Tracing Trump’s claim that millions voted illegally

Phillips is the founder of 'Votestand,' a voter fraud reporting app

(AP Photo/Evan Vucci, File)

(CNN) – A Twitter feed appears to be the original source of Donald Trump’s so-called evidence for his claim that ‘millions voted illegally.’ The Twitter feed belongs to Gregg Phillips, whose Twitter handle is “Jump Vote.”

Back on November 11th, Phillips tweeted: “Completed analysis of database of 180 million voter registrations. Number of non-citizen votes exceeds 3 million. Consulting legal team.”

Two days later he tweeted: “We have verified more than three million votes cast by non-citizens.”

Phillips is the founder of ‘Votestand,’ a voter fraud reporting app.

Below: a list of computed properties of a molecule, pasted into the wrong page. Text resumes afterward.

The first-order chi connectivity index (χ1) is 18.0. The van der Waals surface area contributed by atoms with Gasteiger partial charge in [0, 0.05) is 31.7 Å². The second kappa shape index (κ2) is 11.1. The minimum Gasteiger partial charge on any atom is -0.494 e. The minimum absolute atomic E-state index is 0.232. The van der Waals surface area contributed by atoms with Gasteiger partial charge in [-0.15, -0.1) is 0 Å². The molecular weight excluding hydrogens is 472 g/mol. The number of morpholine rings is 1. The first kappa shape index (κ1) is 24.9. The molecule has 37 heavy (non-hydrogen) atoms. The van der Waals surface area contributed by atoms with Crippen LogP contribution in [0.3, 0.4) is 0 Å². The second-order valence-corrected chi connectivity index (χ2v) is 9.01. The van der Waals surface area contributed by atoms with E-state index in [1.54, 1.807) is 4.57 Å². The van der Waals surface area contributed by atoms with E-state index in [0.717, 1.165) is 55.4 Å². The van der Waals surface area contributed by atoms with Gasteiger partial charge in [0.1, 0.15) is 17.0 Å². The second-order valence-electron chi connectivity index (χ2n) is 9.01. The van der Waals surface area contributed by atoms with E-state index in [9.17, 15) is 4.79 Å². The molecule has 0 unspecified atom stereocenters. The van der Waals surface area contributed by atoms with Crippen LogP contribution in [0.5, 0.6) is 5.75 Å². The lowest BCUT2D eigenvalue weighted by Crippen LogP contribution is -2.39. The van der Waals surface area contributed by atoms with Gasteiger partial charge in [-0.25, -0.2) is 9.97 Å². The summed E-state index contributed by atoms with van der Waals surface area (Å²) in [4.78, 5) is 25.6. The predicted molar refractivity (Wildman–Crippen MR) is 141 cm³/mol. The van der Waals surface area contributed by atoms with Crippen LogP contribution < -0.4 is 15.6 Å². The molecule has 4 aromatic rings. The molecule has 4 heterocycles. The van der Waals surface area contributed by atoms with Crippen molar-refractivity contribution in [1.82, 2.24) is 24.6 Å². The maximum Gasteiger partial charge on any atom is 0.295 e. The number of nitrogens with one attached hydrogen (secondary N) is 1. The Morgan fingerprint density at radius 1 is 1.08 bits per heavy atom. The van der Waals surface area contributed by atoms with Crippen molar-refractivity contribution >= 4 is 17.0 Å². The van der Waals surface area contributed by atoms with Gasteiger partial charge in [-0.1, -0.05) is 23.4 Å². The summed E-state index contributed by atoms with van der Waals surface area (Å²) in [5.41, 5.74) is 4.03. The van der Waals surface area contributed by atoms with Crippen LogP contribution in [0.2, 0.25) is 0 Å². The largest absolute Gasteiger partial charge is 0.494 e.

How Gregg Phillips could possibly verify that millions voted illegally just three days after the election is anyone’s guess. The Washington Post reported Philips started making these claims even before data on voter history was available in most jurisdictions.

None of that has stopped websites like Infowars from picking up on Phillips’ tweets.

Infowars is the brainchild of radio host Alex Jones, who Rolling Stone once called “the most paranoid man in America.”

Jones has suggested that the 9/11 attacks and the Boston Marathon bombing were “inside jobs” by the U.S. government. Jones also argued that those involved in the Sandy Hook elementary school shooting were really “actors” and that nobody was actually hurt. He even claimed that the Apollo 11 moon landing was faked.

If Donald Trump based his voter fraud claim on what he read on Infowars, it wouldn’t be the first time.

When Trump argued that thousands and thousands of Muslims in New Jersey celebrated the 9/11 attacks, he tweeted a link to Infowars.

Additionally, Infowars helped fuel the rumor that president Obama is an ISIS supporter, something Trump later suggested too.

It remains to be seen whether the conspiracy driven website remains a go-to for the president elect.